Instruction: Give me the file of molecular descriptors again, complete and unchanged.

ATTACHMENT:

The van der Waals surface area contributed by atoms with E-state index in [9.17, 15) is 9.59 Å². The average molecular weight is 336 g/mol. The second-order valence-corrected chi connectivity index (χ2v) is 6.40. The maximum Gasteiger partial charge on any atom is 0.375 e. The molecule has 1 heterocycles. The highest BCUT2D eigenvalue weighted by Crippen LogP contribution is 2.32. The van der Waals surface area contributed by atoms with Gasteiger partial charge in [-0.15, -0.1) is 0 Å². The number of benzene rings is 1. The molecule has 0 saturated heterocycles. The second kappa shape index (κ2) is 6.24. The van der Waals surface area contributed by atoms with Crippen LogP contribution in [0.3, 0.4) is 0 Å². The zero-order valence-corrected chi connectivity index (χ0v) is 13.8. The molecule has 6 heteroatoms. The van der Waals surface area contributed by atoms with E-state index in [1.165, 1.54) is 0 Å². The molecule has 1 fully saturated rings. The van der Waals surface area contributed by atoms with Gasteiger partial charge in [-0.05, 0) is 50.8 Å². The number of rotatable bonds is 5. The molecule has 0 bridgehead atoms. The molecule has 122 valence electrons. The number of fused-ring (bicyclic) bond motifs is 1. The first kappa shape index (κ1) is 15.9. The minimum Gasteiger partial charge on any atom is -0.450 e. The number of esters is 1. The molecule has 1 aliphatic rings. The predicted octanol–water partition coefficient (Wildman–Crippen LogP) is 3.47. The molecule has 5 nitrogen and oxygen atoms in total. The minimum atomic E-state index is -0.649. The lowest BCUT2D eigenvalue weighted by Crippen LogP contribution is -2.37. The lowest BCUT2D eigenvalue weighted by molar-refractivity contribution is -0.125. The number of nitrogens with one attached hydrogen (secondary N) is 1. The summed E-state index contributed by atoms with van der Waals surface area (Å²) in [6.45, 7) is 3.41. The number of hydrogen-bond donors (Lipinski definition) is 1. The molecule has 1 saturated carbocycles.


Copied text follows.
The van der Waals surface area contributed by atoms with E-state index in [9.17, 15) is 9.59 Å². The average molecular weight is 336 g/mol. The second-order valence-corrected chi connectivity index (χ2v) is 6.40. The maximum Gasteiger partial charge on any atom is 0.375 e. The molecule has 1 heterocycles. The highest BCUT2D eigenvalue weighted by Crippen LogP contribution is 2.32. The van der Waals surface area contributed by atoms with Gasteiger partial charge in [-0.15, -0.1) is 0 Å². The number of benzene rings is 1. The molecule has 0 saturated heterocycles. The second kappa shape index (κ2) is 6.24. The van der Waals surface area contributed by atoms with Crippen LogP contribution in [0.3, 0.4) is 0 Å². The zero-order valence-corrected chi connectivity index (χ0v) is 13.8. The molecule has 6 heteroatoms. The van der Waals surface area contributed by atoms with E-state index in [1.165, 1.54) is 0 Å². The molecule has 1 fully saturated rings. The van der Waals surface area contributed by atoms with Gasteiger partial charge in [-0.05, 0) is 50.8 Å². The number of rotatable bonds is 5. The molecule has 0 bridgehead atoms. The molecule has 122 valence electrons. The number of fused-ring (bicyclic) bond motifs is 1. The first kappa shape index (κ1) is 15.9. The minimum Gasteiger partial charge on any atom is -0.450 e. The number of esters is 1. The molecule has 1 aliphatic rings. The predicted octanol–water partition coefficient (Wildman–Crippen LogP) is 3.47. The molecule has 5 nitrogen and oxygen atoms in total. The minimum atomic E-state index is -0.649. The lowest BCUT2D eigenvalue weighted by Crippen LogP contribution is -2.37. The lowest BCUT2D eigenvalue weighted by molar-refractivity contribution is -0.125. The number of nitrogens with one attached hydrogen (secondary N) is 1. The summed E-state index contributed by atoms with van der Waals surface area (Å²) in [6.45, 7) is 3.41. The number of hydrogen-bond donors (Lipinski definition) is 1. The molecule has 1 saturated carbocycles.